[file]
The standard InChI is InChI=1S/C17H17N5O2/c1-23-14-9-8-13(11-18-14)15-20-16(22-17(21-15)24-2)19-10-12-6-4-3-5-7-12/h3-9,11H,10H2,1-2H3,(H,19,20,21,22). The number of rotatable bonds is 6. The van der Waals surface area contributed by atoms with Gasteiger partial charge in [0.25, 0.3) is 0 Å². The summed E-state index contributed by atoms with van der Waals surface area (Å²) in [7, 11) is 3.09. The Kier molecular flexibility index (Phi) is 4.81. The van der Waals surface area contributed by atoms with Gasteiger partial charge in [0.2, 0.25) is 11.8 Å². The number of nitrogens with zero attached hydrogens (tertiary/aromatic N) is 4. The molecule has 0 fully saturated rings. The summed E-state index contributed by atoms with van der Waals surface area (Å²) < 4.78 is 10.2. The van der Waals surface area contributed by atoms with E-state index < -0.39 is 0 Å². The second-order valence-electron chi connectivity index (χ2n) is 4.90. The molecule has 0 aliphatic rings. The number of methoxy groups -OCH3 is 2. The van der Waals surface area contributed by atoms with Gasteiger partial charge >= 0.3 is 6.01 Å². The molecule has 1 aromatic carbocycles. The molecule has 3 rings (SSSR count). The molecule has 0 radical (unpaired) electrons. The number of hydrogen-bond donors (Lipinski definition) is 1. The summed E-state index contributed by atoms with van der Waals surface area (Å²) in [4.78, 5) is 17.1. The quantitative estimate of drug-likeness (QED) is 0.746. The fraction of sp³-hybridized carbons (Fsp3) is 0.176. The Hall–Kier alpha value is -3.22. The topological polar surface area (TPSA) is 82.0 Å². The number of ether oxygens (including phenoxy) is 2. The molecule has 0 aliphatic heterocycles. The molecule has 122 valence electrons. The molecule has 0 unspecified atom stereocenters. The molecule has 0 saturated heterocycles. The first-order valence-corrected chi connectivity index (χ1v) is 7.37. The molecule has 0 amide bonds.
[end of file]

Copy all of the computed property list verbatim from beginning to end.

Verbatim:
The standard InChI is InChI=1S/C17H17N5O2/c1-23-14-9-8-13(11-18-14)15-20-16(22-17(21-15)24-2)19-10-12-6-4-3-5-7-12/h3-9,11H,10H2,1-2H3,(H,19,20,21,22). The number of rotatable bonds is 6. The van der Waals surface area contributed by atoms with Gasteiger partial charge in [0.25, 0.3) is 0 Å². The summed E-state index contributed by atoms with van der Waals surface area (Å²) in [7, 11) is 3.09. The Kier molecular flexibility index (Phi) is 4.81. The van der Waals surface area contributed by atoms with Gasteiger partial charge in [0.2, 0.25) is 11.8 Å². The number of nitrogens with zero attached hydrogens (tertiary/aromatic N) is 4. The molecule has 0 fully saturated rings. The summed E-state index contributed by atoms with van der Waals surface area (Å²) < 4.78 is 10.2. The van der Waals surface area contributed by atoms with E-state index < -0.39 is 0 Å². The second-order valence-electron chi connectivity index (χ2n) is 4.90. The molecule has 0 aliphatic rings. The number of methoxy groups -OCH3 is 2. The van der Waals surface area contributed by atoms with Gasteiger partial charge >= 0.3 is 6.01 Å². The molecule has 1 aromatic carbocycles. The molecule has 3 rings (SSSR count). The molecule has 0 radical (unpaired) electrons. The number of hydrogen-bond donors (Lipinski definition) is 1. The summed E-state index contributed by atoms with van der Waals surface area (Å²) in [4.78, 5) is 17.1. The quantitative estimate of drug-likeness (QED) is 0.746. The fraction of sp³-hybridized carbons (Fsp3) is 0.176. The Hall–Kier alpha value is -3.22. The topological polar surface area (TPSA) is 82.0 Å². The number of ether oxygens (including phenoxy) is 2. The molecule has 0 aliphatic heterocycles. The molecule has 122 valence electrons. The molecule has 0 unspecified atom stereocenters. The molecule has 0 saturated heterocycles. The first-order valence-corrected chi connectivity index (χ1v) is 7.37. The molecule has 0 amide bonds.